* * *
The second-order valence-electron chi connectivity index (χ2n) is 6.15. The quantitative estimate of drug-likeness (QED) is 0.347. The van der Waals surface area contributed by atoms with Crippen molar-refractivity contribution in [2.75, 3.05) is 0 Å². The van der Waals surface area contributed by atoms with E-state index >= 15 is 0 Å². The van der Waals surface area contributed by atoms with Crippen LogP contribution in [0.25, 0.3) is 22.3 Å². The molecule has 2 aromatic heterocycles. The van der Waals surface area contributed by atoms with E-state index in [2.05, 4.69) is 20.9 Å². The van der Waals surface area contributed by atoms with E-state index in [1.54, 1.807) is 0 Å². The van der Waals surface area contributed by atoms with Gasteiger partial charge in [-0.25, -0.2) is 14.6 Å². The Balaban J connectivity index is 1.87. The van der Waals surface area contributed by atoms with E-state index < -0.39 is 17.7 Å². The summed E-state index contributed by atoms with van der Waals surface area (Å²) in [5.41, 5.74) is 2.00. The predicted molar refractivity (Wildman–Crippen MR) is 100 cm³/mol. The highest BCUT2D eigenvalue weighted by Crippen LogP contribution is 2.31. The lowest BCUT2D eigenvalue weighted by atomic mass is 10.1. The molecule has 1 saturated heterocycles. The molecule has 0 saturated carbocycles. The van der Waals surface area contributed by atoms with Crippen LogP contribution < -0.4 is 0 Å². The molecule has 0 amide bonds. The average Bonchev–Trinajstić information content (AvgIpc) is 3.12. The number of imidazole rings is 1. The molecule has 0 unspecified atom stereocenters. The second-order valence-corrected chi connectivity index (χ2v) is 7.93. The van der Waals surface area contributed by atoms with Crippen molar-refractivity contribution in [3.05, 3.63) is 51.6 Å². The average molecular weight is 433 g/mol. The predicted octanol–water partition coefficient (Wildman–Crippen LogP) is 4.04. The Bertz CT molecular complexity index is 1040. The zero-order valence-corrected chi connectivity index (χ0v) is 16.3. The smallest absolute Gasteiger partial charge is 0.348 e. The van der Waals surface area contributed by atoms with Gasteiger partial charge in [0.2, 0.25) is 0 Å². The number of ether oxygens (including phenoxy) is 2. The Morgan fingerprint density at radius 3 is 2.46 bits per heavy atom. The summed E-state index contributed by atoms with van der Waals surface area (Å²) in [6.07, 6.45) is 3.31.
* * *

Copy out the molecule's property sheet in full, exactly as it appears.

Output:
The second-order valence-electron chi connectivity index (χ2n) is 6.15. The quantitative estimate of drug-likeness (QED) is 0.347. The van der Waals surface area contributed by atoms with Crippen molar-refractivity contribution in [2.75, 3.05) is 0 Å². The van der Waals surface area contributed by atoms with E-state index >= 15 is 0 Å². The van der Waals surface area contributed by atoms with Crippen LogP contribution in [0.25, 0.3) is 22.3 Å². The molecule has 2 aromatic heterocycles. The van der Waals surface area contributed by atoms with E-state index in [2.05, 4.69) is 20.9 Å². The van der Waals surface area contributed by atoms with E-state index in [1.54, 1.807) is 0 Å². The van der Waals surface area contributed by atoms with Gasteiger partial charge in [-0.25, -0.2) is 14.6 Å². The Balaban J connectivity index is 1.87. The van der Waals surface area contributed by atoms with E-state index < -0.39 is 17.7 Å². The summed E-state index contributed by atoms with van der Waals surface area (Å²) in [5.41, 5.74) is 2.00. The predicted molar refractivity (Wildman–Crippen MR) is 100 cm³/mol. The highest BCUT2D eigenvalue weighted by Crippen LogP contribution is 2.31. The lowest BCUT2D eigenvalue weighted by atomic mass is 10.1. The molecule has 1 saturated heterocycles. The molecule has 0 saturated carbocycles. The van der Waals surface area contributed by atoms with Crippen LogP contribution < -0.4 is 0 Å². The molecule has 0 amide bonds. The average Bonchev–Trinajstić information content (AvgIpc) is 3.12. The number of imidazole rings is 1. The molecule has 0 unspecified atom stereocenters. The second-order valence-corrected chi connectivity index (χ2v) is 7.93. The van der Waals surface area contributed by atoms with Crippen molar-refractivity contribution in [3.05, 3.63) is 51.6 Å². The average molecular weight is 433 g/mol. The predicted octanol–water partition coefficient (Wildman–Crippen LogP) is 4.04. The Bertz CT molecular complexity index is 1040. The zero-order valence-corrected chi connectivity index (χ0v) is 16.3. The smallest absolute Gasteiger partial charge is 0.348 e. The van der Waals surface area contributed by atoms with Gasteiger partial charge in [0.2, 0.25) is 0 Å². The number of ether oxygens (including phenoxy) is 2. The Morgan fingerprint density at radius 3 is 2.46 bits per heavy atom. The summed E-state index contributed by atoms with van der Waals surface area (Å²) in [6.07, 6.45) is 3.31.